Van Slyke wasn’t in Louisville for long. After hitting .368 with 52 runs scored and 41 RBI in 54 games, the Cardinals brought him to St. Louis. He debuted for the defending World Series champions on June 17, going 1-for-4 with an RBI double against the Cubs. He started regularly for the rest of the season, seeing action at third base, right field and left field and finishing with a .262 batting average, 51 runs scored, eight homers, 38 RBI and 21 steals in 101 games.

“(He’s my) ace in the hole,” Cardinals manager Whitey Herzog said of Van Slyke in Spring Training of 1984. “I’m not worried about him getting a chance to play. Look, someone always gets hurt, don’t they?”

True to his word, Herzog played Van Slyke in at least 30 games at four different positions that year: Right field, left field, third base and first base – while also deploying Van Slyke in 15 games in center field. The situation became more muddled in July when Terry Pendleton was recalled from the minors and immediately got hot at the plate, entrenching himself at third base.

Van Slyke, meanwhile, saw his batting average drop as low as .226 in early September before he rebounded to finish with a .244 average, 50 RBI and 28 steals in 137 games.

“Things aren’t always going to go well for you in life,” Van Slyke told the St. Louis Post-Dispatch during a rough patch. “I can’t worry about whether Whitey has lost confidence in me. The only thing I can worry about is my confidence.”

Van Slyke started on Opening Day of 1985 in center field but quickly shifted to right and stayed there for much of the rest of the season, platooning occasionally with the right-handed hitting Tito Landrum. The Cardinals set the baseball world on fire that summer with their aggressive baserunning as rookie Vince Coleman swiped 110 bags as part of St. Louis’ league-leading total of 314. Van Slyke stole 34 while hitting .259 and setting career highs in runs scored (61), homers (13) and RBI (55).

But he struggled in the postseason, going 1-for-11 in both the NLCS and the World Series while appearing in 11 of the Cardinals’ 13 games. St. Louis won the NL pennant but lost to the Royals in the Fall Classic.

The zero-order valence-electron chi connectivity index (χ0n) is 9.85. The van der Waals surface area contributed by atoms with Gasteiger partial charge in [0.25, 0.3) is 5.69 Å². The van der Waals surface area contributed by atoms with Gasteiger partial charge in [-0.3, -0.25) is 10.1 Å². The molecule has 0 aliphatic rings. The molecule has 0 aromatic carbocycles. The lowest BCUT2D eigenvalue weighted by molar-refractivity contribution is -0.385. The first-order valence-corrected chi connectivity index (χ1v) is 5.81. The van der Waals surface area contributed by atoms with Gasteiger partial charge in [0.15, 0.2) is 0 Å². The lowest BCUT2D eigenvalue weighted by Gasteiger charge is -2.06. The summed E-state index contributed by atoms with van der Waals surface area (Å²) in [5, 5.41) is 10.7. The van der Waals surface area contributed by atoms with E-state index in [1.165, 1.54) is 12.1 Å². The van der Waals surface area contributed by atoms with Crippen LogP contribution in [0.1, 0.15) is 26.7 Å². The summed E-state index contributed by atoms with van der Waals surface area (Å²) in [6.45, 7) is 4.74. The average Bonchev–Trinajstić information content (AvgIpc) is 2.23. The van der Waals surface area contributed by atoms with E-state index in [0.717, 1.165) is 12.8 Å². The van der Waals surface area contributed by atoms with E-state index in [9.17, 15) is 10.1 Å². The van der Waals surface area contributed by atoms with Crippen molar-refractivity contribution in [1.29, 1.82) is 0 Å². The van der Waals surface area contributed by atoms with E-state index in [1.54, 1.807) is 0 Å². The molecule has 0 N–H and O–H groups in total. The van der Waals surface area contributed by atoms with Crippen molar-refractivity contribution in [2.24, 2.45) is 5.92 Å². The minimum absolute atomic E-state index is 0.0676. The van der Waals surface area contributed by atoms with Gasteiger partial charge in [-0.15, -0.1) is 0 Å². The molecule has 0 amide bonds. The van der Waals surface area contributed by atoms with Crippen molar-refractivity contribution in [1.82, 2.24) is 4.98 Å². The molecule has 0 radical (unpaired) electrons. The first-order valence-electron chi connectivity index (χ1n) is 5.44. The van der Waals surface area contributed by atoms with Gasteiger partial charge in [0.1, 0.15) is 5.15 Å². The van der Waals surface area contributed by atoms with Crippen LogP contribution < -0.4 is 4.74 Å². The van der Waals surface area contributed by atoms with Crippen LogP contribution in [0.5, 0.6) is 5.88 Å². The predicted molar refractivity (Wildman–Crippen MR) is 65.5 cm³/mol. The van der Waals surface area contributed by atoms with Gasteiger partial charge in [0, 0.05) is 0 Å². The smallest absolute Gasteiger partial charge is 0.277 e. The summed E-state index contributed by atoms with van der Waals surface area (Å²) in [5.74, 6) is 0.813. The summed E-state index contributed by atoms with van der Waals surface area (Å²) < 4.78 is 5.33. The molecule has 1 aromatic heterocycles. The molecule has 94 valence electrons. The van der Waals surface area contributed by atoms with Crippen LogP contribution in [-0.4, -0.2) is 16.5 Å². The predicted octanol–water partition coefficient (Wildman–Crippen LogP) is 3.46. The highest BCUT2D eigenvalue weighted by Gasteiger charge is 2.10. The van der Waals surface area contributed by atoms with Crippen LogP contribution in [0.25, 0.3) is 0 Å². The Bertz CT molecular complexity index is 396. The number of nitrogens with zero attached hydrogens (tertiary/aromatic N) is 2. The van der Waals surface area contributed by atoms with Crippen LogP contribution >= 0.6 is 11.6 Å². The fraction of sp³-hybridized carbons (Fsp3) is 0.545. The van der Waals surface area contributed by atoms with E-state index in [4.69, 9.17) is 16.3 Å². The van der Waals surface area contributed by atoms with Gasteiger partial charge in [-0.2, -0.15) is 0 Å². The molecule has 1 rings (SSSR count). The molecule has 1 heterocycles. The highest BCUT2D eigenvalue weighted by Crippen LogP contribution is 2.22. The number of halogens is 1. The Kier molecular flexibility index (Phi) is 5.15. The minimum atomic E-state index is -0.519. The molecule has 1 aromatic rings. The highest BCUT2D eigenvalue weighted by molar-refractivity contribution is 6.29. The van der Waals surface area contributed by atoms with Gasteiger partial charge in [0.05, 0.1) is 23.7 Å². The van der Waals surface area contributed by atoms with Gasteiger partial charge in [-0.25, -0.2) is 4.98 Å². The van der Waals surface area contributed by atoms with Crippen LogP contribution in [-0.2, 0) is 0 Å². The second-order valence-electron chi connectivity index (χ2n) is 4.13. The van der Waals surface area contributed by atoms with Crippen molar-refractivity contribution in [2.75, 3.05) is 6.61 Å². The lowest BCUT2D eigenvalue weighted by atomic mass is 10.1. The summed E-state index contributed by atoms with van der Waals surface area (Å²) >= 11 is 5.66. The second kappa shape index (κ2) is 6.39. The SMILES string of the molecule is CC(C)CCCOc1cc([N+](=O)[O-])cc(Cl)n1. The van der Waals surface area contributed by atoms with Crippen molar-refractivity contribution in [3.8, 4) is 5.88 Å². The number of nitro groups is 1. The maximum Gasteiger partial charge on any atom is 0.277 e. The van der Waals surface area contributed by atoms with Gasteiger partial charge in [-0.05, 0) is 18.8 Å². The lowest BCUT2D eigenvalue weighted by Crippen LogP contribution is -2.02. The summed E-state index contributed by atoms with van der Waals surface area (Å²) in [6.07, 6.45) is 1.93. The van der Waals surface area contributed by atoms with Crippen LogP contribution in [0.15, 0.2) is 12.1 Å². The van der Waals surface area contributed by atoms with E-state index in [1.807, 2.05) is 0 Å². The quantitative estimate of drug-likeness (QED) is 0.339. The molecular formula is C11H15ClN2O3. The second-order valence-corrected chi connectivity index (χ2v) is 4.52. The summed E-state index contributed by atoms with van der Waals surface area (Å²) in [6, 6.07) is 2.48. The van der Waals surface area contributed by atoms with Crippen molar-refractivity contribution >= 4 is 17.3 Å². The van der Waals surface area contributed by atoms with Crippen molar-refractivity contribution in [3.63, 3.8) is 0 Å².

In 1986, the Cardinals and Van Slyke struggled in the season’s first half and Herzog moved Van Slyke around the diamond looking for a spark. He hit .304 from July 1 through the end of the season while playing right field, center field and first base and finished with a .270 batting average with 13 homers and 61 RBI – and posted a 3.3 Wins Above Replacement total, second only on the team to Ozzie Smith.

In four major league seasons with the Cardinals, Andy Van Slyke played all over the infield and outfield. In 521 games, he recorded 392 hits and stole 104 bases. (Milo Stewart Jr./National Baseball Hall of Fame and Museum)

Entering the offseason, the Cardinals were looking to upgrade at catcher. And a week before the start of the 1987 regular season, the Pirates made four-time All-Star Tony Peña available for the right price.

St. Louis sent catcher Mike LaValliere, pitcher Mike Dunne and Van Slyke to the Pittsburgh on April 1. At the press conference in Bradenton, Fla., announcing the trade, both Peña and Pirates manager Jim Leyland broke down in tears.

The reaction was similarly emotional at the Cardinals’ Spring Training facility in St. Petersburg.

“Andy’s my best friend, and in that regard, I don’t like it,” Cardinals second baseman Tom Herr told the St. Louis Post-Dispatch. “In my mind, he was just on the verge of becoming the great player that everyone thought he was going to be. It doesn’t make any sense.”

The Cardinals, though, benefited from the trade when Pena helped them win the NL East in 1987. Van Slyke joined a Pittsburgh team that was still rebuilding – but quickly showed he was going to be a star.